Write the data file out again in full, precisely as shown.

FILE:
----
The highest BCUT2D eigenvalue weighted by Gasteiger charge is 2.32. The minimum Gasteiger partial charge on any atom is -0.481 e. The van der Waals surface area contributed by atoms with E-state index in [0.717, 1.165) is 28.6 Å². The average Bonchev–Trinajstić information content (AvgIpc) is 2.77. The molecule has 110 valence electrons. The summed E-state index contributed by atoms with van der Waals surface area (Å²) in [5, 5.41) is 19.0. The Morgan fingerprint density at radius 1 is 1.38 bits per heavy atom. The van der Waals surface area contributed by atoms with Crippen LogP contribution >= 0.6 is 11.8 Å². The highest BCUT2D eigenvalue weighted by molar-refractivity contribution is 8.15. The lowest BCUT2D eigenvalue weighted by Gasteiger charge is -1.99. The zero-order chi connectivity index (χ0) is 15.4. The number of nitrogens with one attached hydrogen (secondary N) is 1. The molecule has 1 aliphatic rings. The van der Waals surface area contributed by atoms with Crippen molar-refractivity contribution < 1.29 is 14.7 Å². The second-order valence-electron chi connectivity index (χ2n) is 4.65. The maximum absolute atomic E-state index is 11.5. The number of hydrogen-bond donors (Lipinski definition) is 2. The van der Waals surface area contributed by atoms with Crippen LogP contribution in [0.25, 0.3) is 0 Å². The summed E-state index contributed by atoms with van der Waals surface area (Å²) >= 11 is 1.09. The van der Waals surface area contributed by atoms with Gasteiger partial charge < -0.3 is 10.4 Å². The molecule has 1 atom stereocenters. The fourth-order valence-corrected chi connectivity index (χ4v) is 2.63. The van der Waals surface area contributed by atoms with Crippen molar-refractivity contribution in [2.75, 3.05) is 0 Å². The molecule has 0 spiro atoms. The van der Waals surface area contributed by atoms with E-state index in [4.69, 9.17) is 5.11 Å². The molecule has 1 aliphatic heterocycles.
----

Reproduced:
The highest BCUT2D eigenvalue weighted by Gasteiger charge is 2.32. The minimum Gasteiger partial charge on any atom is -0.481 e. The van der Waals surface area contributed by atoms with E-state index in [0.717, 1.165) is 28.6 Å². The average Bonchev–Trinajstić information content (AvgIpc) is 2.77. The molecule has 110 valence electrons. The summed E-state index contributed by atoms with van der Waals surface area (Å²) in [5, 5.41) is 19.0. The Morgan fingerprint density at radius 1 is 1.38 bits per heavy atom. The van der Waals surface area contributed by atoms with Crippen LogP contribution >= 0.6 is 11.8 Å². The highest BCUT2D eigenvalue weighted by molar-refractivity contribution is 8.15. The lowest BCUT2D eigenvalue weighted by Gasteiger charge is -1.99. The zero-order chi connectivity index (χ0) is 15.4. The number of nitrogens with one attached hydrogen (secondary N) is 1. The molecule has 1 aliphatic rings. The van der Waals surface area contributed by atoms with Crippen molar-refractivity contribution < 1.29 is 14.7 Å². The second-order valence-electron chi connectivity index (χ2n) is 4.65. The maximum absolute atomic E-state index is 11.5. The number of hydrogen-bond donors (Lipinski definition) is 2. The van der Waals surface area contributed by atoms with Crippen LogP contribution in [0.25, 0.3) is 0 Å². The summed E-state index contributed by atoms with van der Waals surface area (Å²) >= 11 is 1.09. The van der Waals surface area contributed by atoms with Gasteiger partial charge < -0.3 is 10.4 Å². The molecule has 1 atom stereocenters. The fourth-order valence-corrected chi connectivity index (χ4v) is 2.63. The van der Waals surface area contributed by atoms with Crippen molar-refractivity contribution in [2.75, 3.05) is 0 Å². The molecule has 0 spiro atoms. The van der Waals surface area contributed by atoms with E-state index in [4.69, 9.17) is 5.11 Å². The molecule has 1 aliphatic heterocycles.